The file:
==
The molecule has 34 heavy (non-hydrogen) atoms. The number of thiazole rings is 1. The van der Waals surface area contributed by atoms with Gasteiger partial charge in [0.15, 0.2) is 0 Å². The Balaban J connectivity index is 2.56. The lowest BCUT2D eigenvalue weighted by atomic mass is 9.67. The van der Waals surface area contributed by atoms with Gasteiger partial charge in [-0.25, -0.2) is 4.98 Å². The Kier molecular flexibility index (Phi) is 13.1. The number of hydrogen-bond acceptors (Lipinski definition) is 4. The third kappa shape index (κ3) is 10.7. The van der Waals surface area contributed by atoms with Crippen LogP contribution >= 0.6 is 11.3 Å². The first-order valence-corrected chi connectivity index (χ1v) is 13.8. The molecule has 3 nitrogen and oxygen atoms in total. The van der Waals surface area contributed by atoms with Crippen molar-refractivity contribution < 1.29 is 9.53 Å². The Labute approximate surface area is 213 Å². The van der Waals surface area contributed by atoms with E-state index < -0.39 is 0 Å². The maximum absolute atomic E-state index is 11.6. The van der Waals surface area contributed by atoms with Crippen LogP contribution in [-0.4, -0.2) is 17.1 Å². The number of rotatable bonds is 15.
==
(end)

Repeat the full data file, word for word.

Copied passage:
The molecule has 34 heavy (non-hydrogen) atoms. The number of thiazole rings is 1. The van der Waals surface area contributed by atoms with Gasteiger partial charge in [0.15, 0.2) is 0 Å². The Balaban J connectivity index is 2.56. The lowest BCUT2D eigenvalue weighted by atomic mass is 9.67. The van der Waals surface area contributed by atoms with Gasteiger partial charge in [-0.25, -0.2) is 4.98 Å². The Kier molecular flexibility index (Phi) is 13.1. The number of hydrogen-bond acceptors (Lipinski definition) is 4. The third kappa shape index (κ3) is 10.7. The van der Waals surface area contributed by atoms with Crippen LogP contribution >= 0.6 is 11.3 Å². The first-order valence-corrected chi connectivity index (χ1v) is 13.8. The molecule has 3 nitrogen and oxygen atoms in total. The van der Waals surface area contributed by atoms with Crippen molar-refractivity contribution < 1.29 is 9.53 Å². The Labute approximate surface area is 213 Å². The van der Waals surface area contributed by atoms with E-state index < -0.39 is 0 Å². The maximum absolute atomic E-state index is 11.6. The van der Waals surface area contributed by atoms with Crippen LogP contribution in [-0.4, -0.2) is 17.1 Å². The number of rotatable bonds is 15.